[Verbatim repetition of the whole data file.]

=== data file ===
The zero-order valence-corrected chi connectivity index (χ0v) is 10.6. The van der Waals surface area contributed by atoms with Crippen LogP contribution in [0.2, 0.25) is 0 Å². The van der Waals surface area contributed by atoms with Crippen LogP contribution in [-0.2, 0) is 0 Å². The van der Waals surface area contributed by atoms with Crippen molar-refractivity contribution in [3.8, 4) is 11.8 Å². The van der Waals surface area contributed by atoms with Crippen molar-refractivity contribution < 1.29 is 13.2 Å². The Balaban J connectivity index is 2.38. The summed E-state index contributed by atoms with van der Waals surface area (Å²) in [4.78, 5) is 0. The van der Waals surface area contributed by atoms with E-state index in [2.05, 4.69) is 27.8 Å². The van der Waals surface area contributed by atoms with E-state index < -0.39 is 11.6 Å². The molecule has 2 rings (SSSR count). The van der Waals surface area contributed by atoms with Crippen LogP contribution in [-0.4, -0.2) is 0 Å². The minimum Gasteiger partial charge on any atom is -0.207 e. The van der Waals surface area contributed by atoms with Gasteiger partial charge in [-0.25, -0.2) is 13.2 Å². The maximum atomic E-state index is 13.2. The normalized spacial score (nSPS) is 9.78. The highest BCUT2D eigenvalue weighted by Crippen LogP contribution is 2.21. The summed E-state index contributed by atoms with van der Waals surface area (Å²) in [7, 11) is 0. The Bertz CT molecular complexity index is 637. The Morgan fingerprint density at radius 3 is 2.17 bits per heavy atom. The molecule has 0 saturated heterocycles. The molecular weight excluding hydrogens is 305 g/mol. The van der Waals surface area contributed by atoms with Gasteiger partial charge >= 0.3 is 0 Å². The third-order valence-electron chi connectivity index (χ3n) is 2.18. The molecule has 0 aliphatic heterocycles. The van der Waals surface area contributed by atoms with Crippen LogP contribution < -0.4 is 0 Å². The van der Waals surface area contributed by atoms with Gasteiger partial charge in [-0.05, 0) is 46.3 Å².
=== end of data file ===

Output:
The zero-order valence-corrected chi connectivity index (χ0v) is 10.6. The van der Waals surface area contributed by atoms with Crippen LogP contribution in [0.2, 0.25) is 0 Å². The van der Waals surface area contributed by atoms with Crippen LogP contribution in [-0.2, 0) is 0 Å². The van der Waals surface area contributed by atoms with Crippen molar-refractivity contribution in [3.8, 4) is 11.8 Å². The van der Waals surface area contributed by atoms with Crippen molar-refractivity contribution < 1.29 is 13.2 Å². The Balaban J connectivity index is 2.38. The summed E-state index contributed by atoms with van der Waals surface area (Å²) in [4.78, 5) is 0. The van der Waals surface area contributed by atoms with E-state index in [2.05, 4.69) is 27.8 Å². The van der Waals surface area contributed by atoms with E-state index < -0.39 is 11.6 Å². The molecule has 2 rings (SSSR count). The van der Waals surface area contributed by atoms with Crippen LogP contribution in [-0.4, -0.2) is 0 Å². The minimum Gasteiger partial charge on any atom is -0.207 e. The van der Waals surface area contributed by atoms with Gasteiger partial charge in [-0.25, -0.2) is 13.2 Å². The maximum atomic E-state index is 13.2. The normalized spacial score (nSPS) is 9.78. The highest BCUT2D eigenvalue weighted by Crippen LogP contribution is 2.21. The summed E-state index contributed by atoms with van der Waals surface area (Å²) in [7, 11) is 0. The Bertz CT molecular complexity index is 637. The Morgan fingerprint density at radius 3 is 2.17 bits per heavy atom. The molecule has 0 saturated heterocycles. The molecular weight excluding hydrogens is 305 g/mol. The van der Waals surface area contributed by atoms with Gasteiger partial charge >= 0.3 is 0 Å². The third-order valence-electron chi connectivity index (χ3n) is 2.18. The molecule has 0 aliphatic heterocycles. The van der Waals surface area contributed by atoms with Crippen LogP contribution < -0.4 is 0 Å². The van der Waals surface area contributed by atoms with Gasteiger partial charge in [-0.05, 0) is 46.3 Å².